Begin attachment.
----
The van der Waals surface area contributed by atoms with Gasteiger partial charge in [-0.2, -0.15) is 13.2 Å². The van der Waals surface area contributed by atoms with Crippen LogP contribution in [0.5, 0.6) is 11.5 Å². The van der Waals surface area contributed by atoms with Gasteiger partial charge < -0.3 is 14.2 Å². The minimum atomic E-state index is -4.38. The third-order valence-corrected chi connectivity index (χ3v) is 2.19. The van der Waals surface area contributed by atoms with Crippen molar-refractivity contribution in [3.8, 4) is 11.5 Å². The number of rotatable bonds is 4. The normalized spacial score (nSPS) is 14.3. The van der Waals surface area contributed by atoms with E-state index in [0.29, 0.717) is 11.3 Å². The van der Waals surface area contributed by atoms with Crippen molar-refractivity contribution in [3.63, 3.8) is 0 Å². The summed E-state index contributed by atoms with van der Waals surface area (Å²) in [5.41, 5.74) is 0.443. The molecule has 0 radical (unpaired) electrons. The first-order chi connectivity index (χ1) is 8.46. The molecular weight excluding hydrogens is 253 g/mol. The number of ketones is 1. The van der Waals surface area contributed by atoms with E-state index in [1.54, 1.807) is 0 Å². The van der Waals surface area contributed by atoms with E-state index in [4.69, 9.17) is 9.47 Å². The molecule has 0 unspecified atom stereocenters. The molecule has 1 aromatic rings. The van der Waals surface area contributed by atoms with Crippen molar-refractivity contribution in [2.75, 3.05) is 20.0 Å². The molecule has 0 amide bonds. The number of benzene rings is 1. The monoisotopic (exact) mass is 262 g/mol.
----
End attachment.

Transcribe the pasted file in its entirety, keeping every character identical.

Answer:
The van der Waals surface area contributed by atoms with Gasteiger partial charge in [-0.2, -0.15) is 13.2 Å². The van der Waals surface area contributed by atoms with Crippen LogP contribution in [0.5, 0.6) is 11.5 Å². The van der Waals surface area contributed by atoms with Gasteiger partial charge < -0.3 is 14.2 Å². The minimum atomic E-state index is -4.38. The third-order valence-corrected chi connectivity index (χ3v) is 2.19. The van der Waals surface area contributed by atoms with Crippen molar-refractivity contribution in [3.8, 4) is 11.5 Å². The number of rotatable bonds is 4. The normalized spacial score (nSPS) is 14.3. The van der Waals surface area contributed by atoms with E-state index in [0.29, 0.717) is 11.3 Å². The van der Waals surface area contributed by atoms with Crippen molar-refractivity contribution in [3.63, 3.8) is 0 Å². The summed E-state index contributed by atoms with van der Waals surface area (Å²) in [5.41, 5.74) is 0.443. The molecule has 0 radical (unpaired) electrons. The first-order chi connectivity index (χ1) is 8.46. The molecular weight excluding hydrogens is 253 g/mol. The number of ketones is 1. The van der Waals surface area contributed by atoms with E-state index in [1.54, 1.807) is 0 Å². The van der Waals surface area contributed by atoms with E-state index in [4.69, 9.17) is 9.47 Å². The molecule has 0 unspecified atom stereocenters. The molecule has 1 aromatic rings. The van der Waals surface area contributed by atoms with Crippen molar-refractivity contribution in [2.75, 3.05) is 20.0 Å². The molecule has 0 amide bonds. The number of benzene rings is 1. The monoisotopic (exact) mass is 262 g/mol.